Twenty years ago, George Widener was living in homeless shelters and taking odd jobs at minimum wage. But in his spare time, he indulged his intensive study of calendars and the dates of historical events — loops of arithmetic he’d committed to memory — and developed his own system of numerology.
More important to his future, though, were the calendrical drawings he produced in quantity. “I was doing my numerical investigations 20-plus years ago strictly for myself, with no knowledge or experience of galleries or any art outlet,” says the artist, who moved to Hendersonville last year.
Now, Widener’s intensely detailed, enigmatic work is represented by galleries in New York and London, is found in private collections around the world, and takes him abroad several times a year for exhibitions — most recently in Berlin, where six new works were shown. His work is classified in the sometimes-controversial “outsider” genre, generally meaning artists who are self-taught or isolated from established culture scenes.
This label proved a major boost for Widener when New York Times art critic Roberta Smith visited the Outsider Art Fair in Manhattan in 2005 and pronounced him one of the event’s “most significant recent discoveries.” Today, though, Widener takes issue with the term. “I suppose you could have called me an outsider 20 years ago, but today, showing in galleries and museums, I am not an outsider by definition,” he points out.
He considers himself a “calendar calculator” as well as a working artist, able to produce works of numerically based art, plus an astonishing array of Asian-inspired scrollwork and Old Master-influenced landscapes. But it was Widener’s Asperger Syndrome that explained his uncanny facility with calendars, dates, and numerical relationships. People with the disorder, which is on the autism spectrum, typically struggle with social skills but often display remarkable cognitive ability, usually in a highly focused area. Widener was diagnosed in early adulthood but had demonstrated exceptional mathematical and calendrical skills as a child growing up in rural Kentucky, Nashville, and in a multi-racial family in Cincinnati.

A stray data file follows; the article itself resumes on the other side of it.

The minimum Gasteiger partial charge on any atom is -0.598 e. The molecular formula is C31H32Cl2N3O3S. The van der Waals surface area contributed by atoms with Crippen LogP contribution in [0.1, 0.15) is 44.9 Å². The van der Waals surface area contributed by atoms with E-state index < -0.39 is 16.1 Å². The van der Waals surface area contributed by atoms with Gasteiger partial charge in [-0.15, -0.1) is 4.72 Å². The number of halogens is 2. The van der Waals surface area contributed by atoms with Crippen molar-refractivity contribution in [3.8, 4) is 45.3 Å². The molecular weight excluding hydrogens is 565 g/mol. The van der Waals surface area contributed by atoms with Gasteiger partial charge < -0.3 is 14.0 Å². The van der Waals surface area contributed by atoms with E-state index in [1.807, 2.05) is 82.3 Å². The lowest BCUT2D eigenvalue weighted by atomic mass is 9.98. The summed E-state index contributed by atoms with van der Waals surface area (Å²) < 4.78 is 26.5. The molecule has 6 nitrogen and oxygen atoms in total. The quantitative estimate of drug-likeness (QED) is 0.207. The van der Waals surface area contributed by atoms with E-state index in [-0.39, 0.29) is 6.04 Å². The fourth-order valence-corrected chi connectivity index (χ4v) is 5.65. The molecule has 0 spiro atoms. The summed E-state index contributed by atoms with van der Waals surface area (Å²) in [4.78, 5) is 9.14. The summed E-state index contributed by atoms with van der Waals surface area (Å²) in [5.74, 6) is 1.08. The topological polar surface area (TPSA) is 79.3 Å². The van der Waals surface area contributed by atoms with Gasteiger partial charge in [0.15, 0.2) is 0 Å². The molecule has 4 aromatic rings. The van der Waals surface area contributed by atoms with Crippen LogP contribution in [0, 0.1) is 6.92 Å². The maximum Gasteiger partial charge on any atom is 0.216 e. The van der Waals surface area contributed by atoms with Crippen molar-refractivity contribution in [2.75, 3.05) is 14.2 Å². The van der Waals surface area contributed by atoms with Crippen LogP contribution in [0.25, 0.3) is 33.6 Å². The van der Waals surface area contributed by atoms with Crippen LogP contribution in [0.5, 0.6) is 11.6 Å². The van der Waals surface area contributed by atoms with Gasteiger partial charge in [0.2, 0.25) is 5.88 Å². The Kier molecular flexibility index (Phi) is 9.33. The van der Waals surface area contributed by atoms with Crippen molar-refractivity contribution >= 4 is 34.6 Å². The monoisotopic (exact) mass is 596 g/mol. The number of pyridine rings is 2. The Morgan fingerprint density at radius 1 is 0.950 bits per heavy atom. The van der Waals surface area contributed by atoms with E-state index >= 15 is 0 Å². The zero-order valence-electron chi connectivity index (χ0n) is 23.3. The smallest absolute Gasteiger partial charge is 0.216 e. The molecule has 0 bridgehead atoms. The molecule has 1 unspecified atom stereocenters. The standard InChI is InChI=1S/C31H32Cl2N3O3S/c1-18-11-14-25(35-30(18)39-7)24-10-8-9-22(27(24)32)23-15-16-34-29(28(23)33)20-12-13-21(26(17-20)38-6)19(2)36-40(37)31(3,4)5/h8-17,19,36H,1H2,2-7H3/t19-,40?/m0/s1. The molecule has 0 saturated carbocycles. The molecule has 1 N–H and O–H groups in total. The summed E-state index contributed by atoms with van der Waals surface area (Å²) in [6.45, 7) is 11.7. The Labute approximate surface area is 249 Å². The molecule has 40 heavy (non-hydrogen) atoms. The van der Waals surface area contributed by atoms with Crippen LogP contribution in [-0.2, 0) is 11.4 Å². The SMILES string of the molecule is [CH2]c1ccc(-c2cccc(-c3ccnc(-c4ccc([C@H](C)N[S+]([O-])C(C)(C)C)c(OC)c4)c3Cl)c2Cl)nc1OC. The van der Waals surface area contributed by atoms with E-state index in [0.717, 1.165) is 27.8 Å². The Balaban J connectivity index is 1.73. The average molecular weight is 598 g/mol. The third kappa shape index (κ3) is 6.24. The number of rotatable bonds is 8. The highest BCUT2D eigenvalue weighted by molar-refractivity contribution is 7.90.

“My mom, who was a great person, was at one time a barmaid [in Cincinnati],” says Widener, remembering the inner-city portion of his youth. “My stepfather Jessie Burrell was African-American, a piano player and a grandson of slaves.”
Another crucial influence was being introduced to “mega-savant” Kim Peek, who inspired Dustin Hoffman’s character in Rain Man. The meeting took place shortly before Peek’s death in 2009, and was a signal event in Widener’s life. In an interview with The Guardian last year he said, “I accepted that I could be myself and that was okay.” Since that crucial meeting, Widener has been featured on a segment of the PBS science series NOVA, was included in a six-part series about savants and geniuses on the Discovery Channel, and is the subject of The Art of George Widener, written by art historian and critic Roger Cardinal and published in 2009. “My pictures come to me in dreams,” Widener says, “and I read current events.”
Widener’s drawings, paintings, and mixed-media works are highly structured in form, but their arrangements of numbers, letters, and dates can be difficult to decode for the casual observer. Easiest to decipher, especially for Sudoku enthusiasts, are his Magic Squares, in which each line, column, and diagonal of numbers add up to the same sum. More difficult are his “Megalopolis” series of mixed-media cityscapes, below which are calendar-like arrangements of squares, rectangles, and dates. “Megalopolis 21/12,” for example, commemorates the approach of a future palindromic date, December 21, 2112 (in European usage noted as 21/12/2112, which reads the same forwards and backwards). Some years ago, to recognize another palindromic date — 20/02/2002 — Widener also noted a palindromic time for that date, 8:02 pm (20:02 in military time), and held his breath for exactly 20.02 seconds in order to, as he said then, “be in touch with the moment.”
Widener has also produced a series of unusual calendars he calls “Robot Teaching Calendars,” based on his belief that machine technology will one day come to dominate human intelligence. “I have optimism about future technology,” Widener says. “I believe in future artificial intelligence that may help save us. I created a system using dates that contain patterns that may be of interest to such machines.” One such calendar has a missing date that Widener says would be extremely difficult for a human to solve, but that a robot would easily notice. “Robots, I believe, will collect my work,” he once said. “But you don’t need to be a robot to enjoy it.”
While Widener’s works have been seen in exhibitions from Paris to Berlin to London, others have stayed closer to home. Recently included in a show at Asheville Art Museum, he has also donated one of his landscape paintings to the Haywood County Library in Waynesville, to sell as a fundraising tool. (Widener lived in Waynesville and in Asheville before moving to Hendersonville.) “I always enjoy drawing in libraries,” Widener says. “Art has been a relaxation for me. If I didn’t have my art, I’d be in trouble.”